Following on from the successes of previous years, the 5th Annual Wales Medicines Safety Conference was quite the event drawing in delegates from a diverse range of health professions, including the professional bodies for nursing, physiotherapy, general practitioners and pharmacists.
The event, run by RPS Wales in conjunction with 1,000 Lives Improvement (1,000 o Fywydau), sought to draw attention to the work implemented by numerous organisations and individuals to improve medicines safety, whilst also outlining areas for innovation in the delivery of high quality healthcare.
The conference opened with an address by Vaughan Gething AM, the Deputy Minister for Health in the Welsh Government. In a stand-out statement he announced his full support for pharmacists gaining read and write access to the patient record, an issue on which the RPS has been campaigning for some time and one of the key messages in the recently published RPS Policy Vision for Wales.
The morning’s talks continued with a speech from Aidan Fowler, director of 1,000 Lives Improvement. Adrian spoke passionately about how his experience as colorectal surgeon during the C.Diff crisis led to insights into the shortcomings of the healthcare system; this then drove him become an advocate for change from within the NHS. He discussed at length the issues of antibiotic prescribing, medicines safety, and patient compliance calling for greater inter-professional co-operation in dealing with these challenges, stating that “the most expensive drugs are those which are not taken”.
Following this, Professor June Andrews from the University of Stirling spoke of her unique experience of being a specialist in dementia, whilst nursing her mother who was afflicted with the disease. June gave many recommendations as to how the care of those suffering from the disorder could be improved through better communication between healthcare professionals and patients families.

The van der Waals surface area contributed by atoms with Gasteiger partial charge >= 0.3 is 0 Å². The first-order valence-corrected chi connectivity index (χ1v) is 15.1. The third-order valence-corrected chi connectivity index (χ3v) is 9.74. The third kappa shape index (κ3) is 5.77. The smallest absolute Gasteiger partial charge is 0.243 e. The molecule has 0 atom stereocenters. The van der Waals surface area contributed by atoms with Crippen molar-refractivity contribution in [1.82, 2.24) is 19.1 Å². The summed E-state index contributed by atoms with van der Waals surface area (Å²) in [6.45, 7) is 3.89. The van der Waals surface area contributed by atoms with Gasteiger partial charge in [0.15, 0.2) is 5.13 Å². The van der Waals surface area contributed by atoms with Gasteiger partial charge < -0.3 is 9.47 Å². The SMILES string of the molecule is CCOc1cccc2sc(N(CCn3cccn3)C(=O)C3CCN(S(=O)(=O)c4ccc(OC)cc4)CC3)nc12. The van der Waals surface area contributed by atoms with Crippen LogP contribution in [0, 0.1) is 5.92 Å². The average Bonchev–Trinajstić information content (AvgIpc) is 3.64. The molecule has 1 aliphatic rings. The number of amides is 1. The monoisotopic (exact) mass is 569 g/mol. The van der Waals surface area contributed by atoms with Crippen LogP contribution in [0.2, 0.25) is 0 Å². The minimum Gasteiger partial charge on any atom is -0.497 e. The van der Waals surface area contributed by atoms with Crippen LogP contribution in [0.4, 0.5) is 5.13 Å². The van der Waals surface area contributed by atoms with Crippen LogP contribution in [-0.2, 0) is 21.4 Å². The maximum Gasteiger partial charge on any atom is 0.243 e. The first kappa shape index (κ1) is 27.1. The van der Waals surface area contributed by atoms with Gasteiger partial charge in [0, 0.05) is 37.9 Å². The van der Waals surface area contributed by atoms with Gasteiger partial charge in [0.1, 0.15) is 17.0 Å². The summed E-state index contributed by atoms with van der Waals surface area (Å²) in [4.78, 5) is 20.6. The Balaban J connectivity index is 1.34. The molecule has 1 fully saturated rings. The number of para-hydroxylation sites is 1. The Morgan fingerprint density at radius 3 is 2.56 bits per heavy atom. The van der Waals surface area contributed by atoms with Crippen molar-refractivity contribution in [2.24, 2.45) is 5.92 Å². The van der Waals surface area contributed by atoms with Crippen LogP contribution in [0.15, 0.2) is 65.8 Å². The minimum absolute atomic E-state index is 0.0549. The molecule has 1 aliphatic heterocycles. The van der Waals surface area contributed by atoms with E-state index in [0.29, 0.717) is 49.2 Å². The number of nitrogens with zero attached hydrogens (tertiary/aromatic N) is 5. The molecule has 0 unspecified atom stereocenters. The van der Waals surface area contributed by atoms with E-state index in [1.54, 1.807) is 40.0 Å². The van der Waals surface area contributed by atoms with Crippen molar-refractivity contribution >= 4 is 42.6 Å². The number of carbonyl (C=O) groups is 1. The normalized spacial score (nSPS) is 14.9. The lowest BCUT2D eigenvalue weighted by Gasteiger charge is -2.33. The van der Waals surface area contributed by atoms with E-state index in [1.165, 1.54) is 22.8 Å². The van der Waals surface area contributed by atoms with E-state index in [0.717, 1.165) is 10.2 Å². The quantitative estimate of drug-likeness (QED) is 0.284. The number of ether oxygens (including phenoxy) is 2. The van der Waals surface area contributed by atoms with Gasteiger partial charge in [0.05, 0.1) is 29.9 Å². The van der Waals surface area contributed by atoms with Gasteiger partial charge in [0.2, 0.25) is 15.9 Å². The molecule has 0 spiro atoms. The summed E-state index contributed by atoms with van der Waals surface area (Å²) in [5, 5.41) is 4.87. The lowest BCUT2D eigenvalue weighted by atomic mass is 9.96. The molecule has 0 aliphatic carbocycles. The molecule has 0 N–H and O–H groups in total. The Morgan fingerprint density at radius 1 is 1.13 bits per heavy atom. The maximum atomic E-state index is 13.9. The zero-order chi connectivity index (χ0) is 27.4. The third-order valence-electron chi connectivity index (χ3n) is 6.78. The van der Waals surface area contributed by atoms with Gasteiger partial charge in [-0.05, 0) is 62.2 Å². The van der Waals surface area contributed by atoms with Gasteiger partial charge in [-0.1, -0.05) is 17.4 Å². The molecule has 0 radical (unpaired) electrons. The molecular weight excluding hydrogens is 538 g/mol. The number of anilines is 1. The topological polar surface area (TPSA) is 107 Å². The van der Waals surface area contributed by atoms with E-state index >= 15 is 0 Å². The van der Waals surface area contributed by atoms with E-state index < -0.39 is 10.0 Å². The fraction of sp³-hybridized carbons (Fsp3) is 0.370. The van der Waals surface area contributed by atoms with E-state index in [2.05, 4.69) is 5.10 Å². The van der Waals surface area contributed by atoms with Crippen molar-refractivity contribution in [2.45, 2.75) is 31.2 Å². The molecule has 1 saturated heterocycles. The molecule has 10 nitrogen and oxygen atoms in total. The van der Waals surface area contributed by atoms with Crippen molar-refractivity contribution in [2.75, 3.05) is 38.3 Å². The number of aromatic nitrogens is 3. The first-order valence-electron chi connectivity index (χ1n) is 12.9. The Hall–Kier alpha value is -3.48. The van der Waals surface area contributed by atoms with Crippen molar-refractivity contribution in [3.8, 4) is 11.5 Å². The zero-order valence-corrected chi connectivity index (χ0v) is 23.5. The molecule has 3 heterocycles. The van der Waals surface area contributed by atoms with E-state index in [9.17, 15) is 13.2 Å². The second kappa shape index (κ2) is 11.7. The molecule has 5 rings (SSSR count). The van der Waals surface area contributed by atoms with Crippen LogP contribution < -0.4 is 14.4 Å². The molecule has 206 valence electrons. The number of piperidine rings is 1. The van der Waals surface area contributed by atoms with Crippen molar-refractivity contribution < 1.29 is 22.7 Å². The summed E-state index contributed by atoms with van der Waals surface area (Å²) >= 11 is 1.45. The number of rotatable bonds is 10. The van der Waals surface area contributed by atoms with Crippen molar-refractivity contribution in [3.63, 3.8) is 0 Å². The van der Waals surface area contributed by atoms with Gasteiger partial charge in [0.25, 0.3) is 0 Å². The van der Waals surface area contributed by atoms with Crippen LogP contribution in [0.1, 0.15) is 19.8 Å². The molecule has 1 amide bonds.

The sessions continued in the afternoon with Trudi Hilton, a humanitarian aid pharmacist experienced in managing pharmaceutical supply chains in challenging settings. Trudi gave an inspiring address about her work in India to isolate the cause of hundreds of medicines related deaths, and emphasised the need for pharmacists to exercise vigilance in combatting counterfeit and sub-standard medicines, which exist across the developing world and occasionally infiltrate European markets.
The conference saw numerous other memorable speakers, including Dr Bruce Warner the Deputy Chief Pharmaceutical Officer, Suzanne Scott-Thomas Chair of the RPS Welsh Pharmacy Board, and Mair Davies RPS Director for Wales amongst many others. President of the RPS, Ash Soni, closed the afternoon’s talks by expressing his ambition for the UK to become the safest place for patients to take medicines in the world.
The conference ended with Bethan Tranter, Chair of the Welsh Pharmaceutical Committee, who advises the Welsh Government on pharmacy, issuing a statement declaring full support and endorsement of the RPS policy vision for Wales: Steps to Better Health and Wellbeing. Bethan continued, stating that the Welsh Pharmaceutical Committee looks forward to collaborating with the RPS in delivering this project.
It’s clear from the enthusiasm of the speakers and attendees that medicines safety is taken very seriously in Wales. Through collaboration with such dedicated organisations and individuals the standard of Welsh pharmaceutical care looks set to continue its upward trajectory.